This year the US has started the first measure towards a new (and long-awaited) approach to DTx reimbursement.
With the Access Prescription Digital Therapeutics Act, we may witness a change that promises to transform healthcare delivery with benefits for both digital health companies and millions of American citizens.
DTx or PDTs?
Let’s dig a little bit into this acronym challenge that may cause misunderstandings.
PDTs are Prescription Digital Therapeutics authorised by the FDA, while DTx can be considered as the larger umbrella of digital therapeutics apps and software.
When talking about DTx, we refer to a digital app that's meant to prevent, manage or treat specific medical disorders or diseases through the use of a software.
The US defines PDTs as “mobile software applications used to diagnose, treat, alleviate, and prevent diseases or other issues affecting the human body.” So, they are designed and tested much like traditional prescription drugs but rather than taking a pill, patients receive therapy through the use of software.
More than 35 PDTs have been approved by the FDA in the past five years, and some 137 products are in the pipeline.
Insurance coverage for PDTs today in the US
PDTs are subject to regulation by the Food and Drug Administration (FDA), classified according to the product’s intended use and level of risk, and subject to different degrees of oversight and requirements.
New PDTs are reviewed by the Medical Technology or Digital Formulary Committees which consider:
- FDA submission data - is a prerequisite but does not guarantee coverage
- Peer-reviewed clinical data - reliable clinical data to achieve coverage and thus justify the pricing
- HEOR data to show cost offsets or cost savings.
Today, with the Access Prescription Digital Therapeutics Act not in place, the Public Insurance Coverage is working as follows:
- Medicare does not pay for software products due to no existing appropriate benefit category for this type of solution
- Medicaid programs and care plans can consider fee-for-service product coverage via specific benefit programs on a state-by-state basis
- The Department of Defence (i.e., Veterans Affairs) is beginning to cover some digital therapeutic products with a hardware component.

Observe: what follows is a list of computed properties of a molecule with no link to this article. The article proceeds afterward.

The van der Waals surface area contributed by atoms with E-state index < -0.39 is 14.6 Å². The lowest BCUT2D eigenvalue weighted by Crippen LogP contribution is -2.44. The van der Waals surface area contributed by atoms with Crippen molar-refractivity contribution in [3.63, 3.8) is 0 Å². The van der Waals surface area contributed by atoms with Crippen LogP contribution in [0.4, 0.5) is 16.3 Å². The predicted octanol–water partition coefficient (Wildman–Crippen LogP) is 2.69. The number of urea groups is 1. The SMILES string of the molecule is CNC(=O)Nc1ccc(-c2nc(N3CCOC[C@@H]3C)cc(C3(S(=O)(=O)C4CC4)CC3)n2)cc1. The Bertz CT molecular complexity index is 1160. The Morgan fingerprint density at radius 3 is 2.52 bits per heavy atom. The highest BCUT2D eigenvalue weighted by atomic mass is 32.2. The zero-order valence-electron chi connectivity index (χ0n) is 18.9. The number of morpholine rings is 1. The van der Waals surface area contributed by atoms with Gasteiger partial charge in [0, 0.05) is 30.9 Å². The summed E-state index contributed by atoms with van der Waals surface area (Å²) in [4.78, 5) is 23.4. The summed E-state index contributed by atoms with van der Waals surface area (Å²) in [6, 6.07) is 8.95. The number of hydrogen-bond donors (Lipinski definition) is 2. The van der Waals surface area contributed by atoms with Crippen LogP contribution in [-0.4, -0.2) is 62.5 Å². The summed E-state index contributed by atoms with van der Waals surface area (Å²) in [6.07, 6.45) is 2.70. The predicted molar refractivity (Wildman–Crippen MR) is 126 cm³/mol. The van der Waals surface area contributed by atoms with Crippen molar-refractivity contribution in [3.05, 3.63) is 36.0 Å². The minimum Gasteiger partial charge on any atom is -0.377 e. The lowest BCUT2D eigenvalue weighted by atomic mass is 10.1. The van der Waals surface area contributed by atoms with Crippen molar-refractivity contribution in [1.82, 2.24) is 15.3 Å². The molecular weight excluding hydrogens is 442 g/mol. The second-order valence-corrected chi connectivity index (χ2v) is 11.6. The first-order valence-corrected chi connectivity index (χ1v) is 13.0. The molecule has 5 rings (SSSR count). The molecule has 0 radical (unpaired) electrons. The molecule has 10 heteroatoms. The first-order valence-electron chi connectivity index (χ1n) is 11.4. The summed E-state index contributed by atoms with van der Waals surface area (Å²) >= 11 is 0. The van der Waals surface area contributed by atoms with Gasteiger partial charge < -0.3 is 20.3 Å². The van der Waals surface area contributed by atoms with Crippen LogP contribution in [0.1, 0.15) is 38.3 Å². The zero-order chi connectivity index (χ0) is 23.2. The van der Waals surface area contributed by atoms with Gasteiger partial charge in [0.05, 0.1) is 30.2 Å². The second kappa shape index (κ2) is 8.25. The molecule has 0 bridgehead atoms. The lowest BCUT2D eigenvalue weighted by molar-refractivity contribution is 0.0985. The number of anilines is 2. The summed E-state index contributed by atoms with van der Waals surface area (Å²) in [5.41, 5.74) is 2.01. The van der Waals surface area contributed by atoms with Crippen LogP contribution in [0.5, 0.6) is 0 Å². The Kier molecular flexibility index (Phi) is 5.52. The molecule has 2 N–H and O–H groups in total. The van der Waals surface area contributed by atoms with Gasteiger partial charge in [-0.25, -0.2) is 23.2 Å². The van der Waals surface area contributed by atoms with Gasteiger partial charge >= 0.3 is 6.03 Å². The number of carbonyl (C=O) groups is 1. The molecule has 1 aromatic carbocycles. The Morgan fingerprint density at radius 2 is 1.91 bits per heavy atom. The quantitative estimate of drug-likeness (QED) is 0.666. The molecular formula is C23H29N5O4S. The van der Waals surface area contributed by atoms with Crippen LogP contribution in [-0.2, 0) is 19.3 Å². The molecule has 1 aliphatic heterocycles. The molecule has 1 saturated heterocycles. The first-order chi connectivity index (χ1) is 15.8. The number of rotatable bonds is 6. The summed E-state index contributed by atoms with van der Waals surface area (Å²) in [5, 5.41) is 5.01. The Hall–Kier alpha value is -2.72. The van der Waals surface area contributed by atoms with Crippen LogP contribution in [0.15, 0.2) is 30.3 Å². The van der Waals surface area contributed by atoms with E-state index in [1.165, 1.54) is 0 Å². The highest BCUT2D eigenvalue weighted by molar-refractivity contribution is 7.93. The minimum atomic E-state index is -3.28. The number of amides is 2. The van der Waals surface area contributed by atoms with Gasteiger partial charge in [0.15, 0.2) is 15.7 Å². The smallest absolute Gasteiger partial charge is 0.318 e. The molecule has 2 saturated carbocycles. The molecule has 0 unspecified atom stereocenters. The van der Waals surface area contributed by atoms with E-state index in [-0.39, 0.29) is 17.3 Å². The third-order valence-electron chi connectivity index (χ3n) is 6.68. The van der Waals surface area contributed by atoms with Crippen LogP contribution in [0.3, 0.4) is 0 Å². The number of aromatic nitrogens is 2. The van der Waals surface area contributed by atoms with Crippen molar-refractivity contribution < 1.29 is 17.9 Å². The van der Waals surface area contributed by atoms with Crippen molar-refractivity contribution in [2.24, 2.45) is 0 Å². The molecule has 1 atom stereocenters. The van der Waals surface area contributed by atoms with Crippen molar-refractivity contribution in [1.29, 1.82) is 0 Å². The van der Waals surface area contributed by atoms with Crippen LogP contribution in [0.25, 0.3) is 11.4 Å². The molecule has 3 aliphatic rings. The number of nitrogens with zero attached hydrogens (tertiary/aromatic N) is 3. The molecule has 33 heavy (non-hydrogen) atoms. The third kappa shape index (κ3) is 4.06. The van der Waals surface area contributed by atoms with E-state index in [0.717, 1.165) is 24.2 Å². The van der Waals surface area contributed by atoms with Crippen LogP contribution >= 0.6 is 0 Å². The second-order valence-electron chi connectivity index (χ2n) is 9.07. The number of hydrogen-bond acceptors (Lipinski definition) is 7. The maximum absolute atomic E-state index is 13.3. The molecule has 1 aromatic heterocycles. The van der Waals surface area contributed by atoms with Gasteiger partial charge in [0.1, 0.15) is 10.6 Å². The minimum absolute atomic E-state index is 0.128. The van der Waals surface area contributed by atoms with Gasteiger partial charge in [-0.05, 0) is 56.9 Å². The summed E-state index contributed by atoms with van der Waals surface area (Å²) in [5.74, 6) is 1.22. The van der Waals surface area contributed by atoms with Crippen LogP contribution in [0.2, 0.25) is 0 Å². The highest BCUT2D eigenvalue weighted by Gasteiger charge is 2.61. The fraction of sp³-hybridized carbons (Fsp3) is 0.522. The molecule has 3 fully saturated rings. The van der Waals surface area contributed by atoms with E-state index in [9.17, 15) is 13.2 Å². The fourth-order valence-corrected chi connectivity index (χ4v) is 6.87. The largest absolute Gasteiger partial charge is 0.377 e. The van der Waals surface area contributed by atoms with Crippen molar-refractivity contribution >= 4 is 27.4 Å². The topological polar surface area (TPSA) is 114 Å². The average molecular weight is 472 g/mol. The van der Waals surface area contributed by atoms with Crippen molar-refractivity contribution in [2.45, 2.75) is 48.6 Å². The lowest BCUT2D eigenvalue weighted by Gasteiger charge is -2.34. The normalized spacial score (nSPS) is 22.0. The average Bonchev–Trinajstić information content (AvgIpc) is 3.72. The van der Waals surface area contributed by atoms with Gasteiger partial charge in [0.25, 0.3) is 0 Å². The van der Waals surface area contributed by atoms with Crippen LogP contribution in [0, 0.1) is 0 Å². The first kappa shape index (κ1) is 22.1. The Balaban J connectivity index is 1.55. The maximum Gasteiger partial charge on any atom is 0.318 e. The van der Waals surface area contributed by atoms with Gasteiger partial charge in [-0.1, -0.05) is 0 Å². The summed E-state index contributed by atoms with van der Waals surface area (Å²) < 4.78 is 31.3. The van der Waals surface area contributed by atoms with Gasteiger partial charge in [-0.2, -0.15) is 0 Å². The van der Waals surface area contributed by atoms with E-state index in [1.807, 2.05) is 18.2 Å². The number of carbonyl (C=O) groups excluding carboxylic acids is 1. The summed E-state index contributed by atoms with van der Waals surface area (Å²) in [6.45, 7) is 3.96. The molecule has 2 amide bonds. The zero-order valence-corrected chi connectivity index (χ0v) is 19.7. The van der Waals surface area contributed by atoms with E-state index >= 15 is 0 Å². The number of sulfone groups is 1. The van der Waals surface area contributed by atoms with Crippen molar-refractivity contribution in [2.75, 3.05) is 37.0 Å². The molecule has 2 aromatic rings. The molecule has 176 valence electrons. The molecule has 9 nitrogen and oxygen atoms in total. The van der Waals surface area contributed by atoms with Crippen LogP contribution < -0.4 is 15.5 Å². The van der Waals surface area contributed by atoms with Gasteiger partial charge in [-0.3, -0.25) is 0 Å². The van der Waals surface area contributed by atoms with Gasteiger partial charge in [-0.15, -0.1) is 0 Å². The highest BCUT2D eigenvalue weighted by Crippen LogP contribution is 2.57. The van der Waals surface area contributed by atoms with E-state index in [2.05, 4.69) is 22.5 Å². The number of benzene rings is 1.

The scenario on the Private Insurance side is a little different and will evolve as well in the next years. This is what it looks like today for DTx (and PDTs) solutions:
What is the Access to Prescription Digital Therapeutics Act 2023?
The Access to Prescription Digital Therapeutics Act of 2023 is a draft act that would expand coverage of PDTs, add PDTs to the list of services and products eligible for coverage under Medicare and Medicaid (health insurance programs administered by the government), and direct the Centers for Medicare and Medicaid Services (CMS) to establish payment methods and product codes for billing.
It was first introduced last year and again this year.
To be eligible for reimbursement, PDTs should meet the following criteria:
- Being cleared or approved under section 510(k), 513(f)(2), or 515 of the Federal Food, Drug, and Cosmetic Act;
- Having a cleared or approved indication for the prevention, management, or treatment of a medical disease, condition, or disorder;
- Primarily use software to achieve their intended result;
- Being exempt from section 502(f)(1) of the Federal Food, Drug, and Cosmetic Act under section 801.109 of title 21 of the Code of Federal Regulations (or any successor regulation).
According to the draft Act, PDTs manufacturers must report specified information about private payors, subject to civil penalties.
FDA approval for Software as a Medical Device
It is well known that FDA approval and audits are not easy. Preparation to submit and maintain the FDA approval requires effort and expertise. So get ready (especially if you have an innovative product with no prior examples).
PDTs - and all Software as a Medical Device (SaMD) products - are evaluated for their perceived potential risk to patients and assigned to one of three classes. As you will see, all classes of devices are subject to General Controls, as are the baseline requirements.
- Class I - low risk: here, we find devices showing that general controls of the act are sufficient to ensure safety and effectiveness. Most Class I devices are exempt from Premarket Notification 510(k).
- Class II - moderate risk: requires general regulatory controls and often special regulatory controls, such as a requirement for clinical data specific to a product in order to provide reasonable assurance of safety and effectiveness or to demonstrate substantial equivalence to a predicate device. Most Class II devices require Premarket Notification 510(k).
- Class III - high risk: require general controls and Premarket Approval (PMA) - The PMA is the most stringent type of device marketing application required by the FDA.